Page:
REVIEW: Little Women [2019]

Fight to the end and be loud. Despite letting its sordid content embarrass her to the point of pretending to be a writer friend’s messenger, Jo March (Saoirse Ronan) can’t hide the excitement of earning twenty dollars her family desperately needs for a story she composed. With one sister married to a husband of modest means (Emma Watson‘s Meg), another off in Europe with a wealthy suitor yet to propose (Florence Pugh‘s Amy), and a third sick in bed with fever (Eliza Scanlen‘s Beth), her New York City efforts to…

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Top Ten Films of 2017

We pretty much knew last year’s Best Picture Oscars race was coming down to La La Land and Moonlight right after the completion of the Toronto International Film Festival in September. But while there’s something to be said about the strength of films able to ascend to frontrunner position, I can’t help loving the idea of heading into March without a clue as to who might win. Ask ten different critics what their favorite of 2017 is and I’d estimate hearing at least eight unique titles. There’s a level of excitement to this reality…

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TIFF REVIEW: Beautiful Boy [2018]

Everything. There’s an odd framing device within Felix Van Groeningen‘s Beautiful Boy that strangely frames the first half of the film for no reason. It’s a scene wherein David Sheff (Steve Carell) is conducting an interview with a Dr. Brown (Timothy Hutton). The latter assumes it’s for a story considering the former is a journalist, but this inquiry is in fact a personal issue. Sheff is worried about his son Nic (Timothée Chalamet), a crystal meth addict who’s disappeared. He wants to get a better handle on the physical destructiveness…

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Picking Winners at the 90th Annual Academy Awards

The 90th Annual Academy Awards hits airwaves Sunday, March 4th, 2018 at 8:00pm on ABC. For those handicapping at home, here are the guesses of Buffalo film fanatics Christopher Schobert, William Altreuter, and myself. Jared Mobarak: This new look Academy is really starting to pay dividends. The fight for representation might have begun with a focus on the acting categories (there are four POC actors nominated this year out of twenty slots), but it’s expanded much further in a very short period of time. This 90th year of Oscar becomes…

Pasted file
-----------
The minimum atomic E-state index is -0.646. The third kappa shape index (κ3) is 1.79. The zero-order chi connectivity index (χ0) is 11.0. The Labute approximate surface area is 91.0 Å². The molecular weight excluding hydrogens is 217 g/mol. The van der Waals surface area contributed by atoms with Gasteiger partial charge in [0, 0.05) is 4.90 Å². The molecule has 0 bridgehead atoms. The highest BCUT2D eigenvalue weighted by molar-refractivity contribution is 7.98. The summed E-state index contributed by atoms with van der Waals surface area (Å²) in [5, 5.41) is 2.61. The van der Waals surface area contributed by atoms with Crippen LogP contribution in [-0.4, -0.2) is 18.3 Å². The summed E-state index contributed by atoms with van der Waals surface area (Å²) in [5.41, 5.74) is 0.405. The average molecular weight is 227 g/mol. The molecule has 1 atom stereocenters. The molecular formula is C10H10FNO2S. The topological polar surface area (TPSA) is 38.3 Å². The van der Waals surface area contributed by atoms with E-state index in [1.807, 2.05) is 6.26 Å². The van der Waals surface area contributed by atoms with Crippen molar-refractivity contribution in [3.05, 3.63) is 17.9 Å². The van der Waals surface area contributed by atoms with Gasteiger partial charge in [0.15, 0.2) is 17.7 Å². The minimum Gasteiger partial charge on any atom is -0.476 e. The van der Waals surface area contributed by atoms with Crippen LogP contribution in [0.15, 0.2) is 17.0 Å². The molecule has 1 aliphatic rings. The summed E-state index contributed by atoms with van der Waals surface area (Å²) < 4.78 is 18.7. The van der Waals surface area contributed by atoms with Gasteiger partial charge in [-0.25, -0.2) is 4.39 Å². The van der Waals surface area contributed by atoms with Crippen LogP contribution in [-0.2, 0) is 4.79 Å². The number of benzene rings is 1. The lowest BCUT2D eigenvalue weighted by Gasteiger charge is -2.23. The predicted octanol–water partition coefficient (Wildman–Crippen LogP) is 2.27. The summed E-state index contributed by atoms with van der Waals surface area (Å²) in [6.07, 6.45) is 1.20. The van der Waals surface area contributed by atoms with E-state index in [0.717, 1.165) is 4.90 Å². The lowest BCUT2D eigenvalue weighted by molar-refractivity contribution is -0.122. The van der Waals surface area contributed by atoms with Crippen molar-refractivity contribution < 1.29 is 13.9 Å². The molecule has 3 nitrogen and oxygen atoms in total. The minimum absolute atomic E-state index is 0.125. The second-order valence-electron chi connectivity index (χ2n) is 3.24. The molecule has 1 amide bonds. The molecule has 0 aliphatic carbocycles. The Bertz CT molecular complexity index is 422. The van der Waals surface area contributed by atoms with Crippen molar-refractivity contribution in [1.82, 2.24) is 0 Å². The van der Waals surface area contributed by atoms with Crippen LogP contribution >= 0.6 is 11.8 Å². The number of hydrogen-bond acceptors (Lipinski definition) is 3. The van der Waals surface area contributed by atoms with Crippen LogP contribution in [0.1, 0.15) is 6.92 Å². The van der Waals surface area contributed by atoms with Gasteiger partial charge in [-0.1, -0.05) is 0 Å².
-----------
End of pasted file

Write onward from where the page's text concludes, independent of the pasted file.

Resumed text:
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Online Film Critics Society Ballot 2017

Below is my December 24th ballot for the 21st annual Online Film Critics Society Awards honoring movies released domestically in the United States during the 2017 calendar year. Each category is ordered according to my preferential rankings. Group winners are labeled in red. (We were only allowed to vote for one nominee per category this year, but I ranked them all like previous years anyway.)

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REVIEW: Call Me By Your Name [2017]

‘Cause I wanted you to know. It wasn’t until three-quarters of the way through Luca Guadagnino‘s Call Me By Your Name that I finally began to understand the almost universal praise bestowed upon it since debuting at Sundance. Up until then it merely felt like a familiar coming-of-age film wherein the teenager in question was embracing his sexuality with the help of both a young woman his age and man a ten years older. The awkwardness, brazenness, and desire were all there along with the urge to never stop once…

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REVIEW: Hostiles [2017]

You’re no angel your own self. The fact that America’s past isn’t without its horrific nightmares of misguided violence and oppression shouldn’t be lost on anyone, especially not with everything that’s going on here today. Our history runs red with the blood of men, women, and children who fought to survive against a force that thought themselves superior because of the color of their skin. White Europeans staked claim upon their arrival, killing the Native Americans with gunfire, alcohol, and disease before chasing them off west. They brought slave ships…

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TIFF17 REVIEW: Lady Bird [2017]

“Love and attention” After a string of critical hits hinging upon her trademarked quirk as self-absorbed twenty-somethings trying to cut a path in life, Greta Gerwig has decided to transpose that template onto a tale of teenage angst with her directorial debut Lady Bird. The first step was finding a kindred spirit in Saoirse Ronan to wear that eccentric brand of character ticks and insecurities masked by inflated self-confidence with expert precision. I wouldn’t be surprised to learn Ronan researched the role by watching Frances Ha, Mistress America, et al…

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REVIEW: Interstellar [2014]

“Who’s they?” Say what you will about Christopher Nolan, the man knows how to make resonate blockbusters. He knows movies—plain and simple. There has always been a power in cinema that hits us at an emotionally deep level, a window into our souls through the characters onscreen we have learned to cherish as though extensions of ourselves. Nolan appreciates this truth and has proven to possess an uncanny ability to tap into that universal consciousness despite using inherently obtuse stories rooted in scientific fantasy and actual theoretical physics the layperson…

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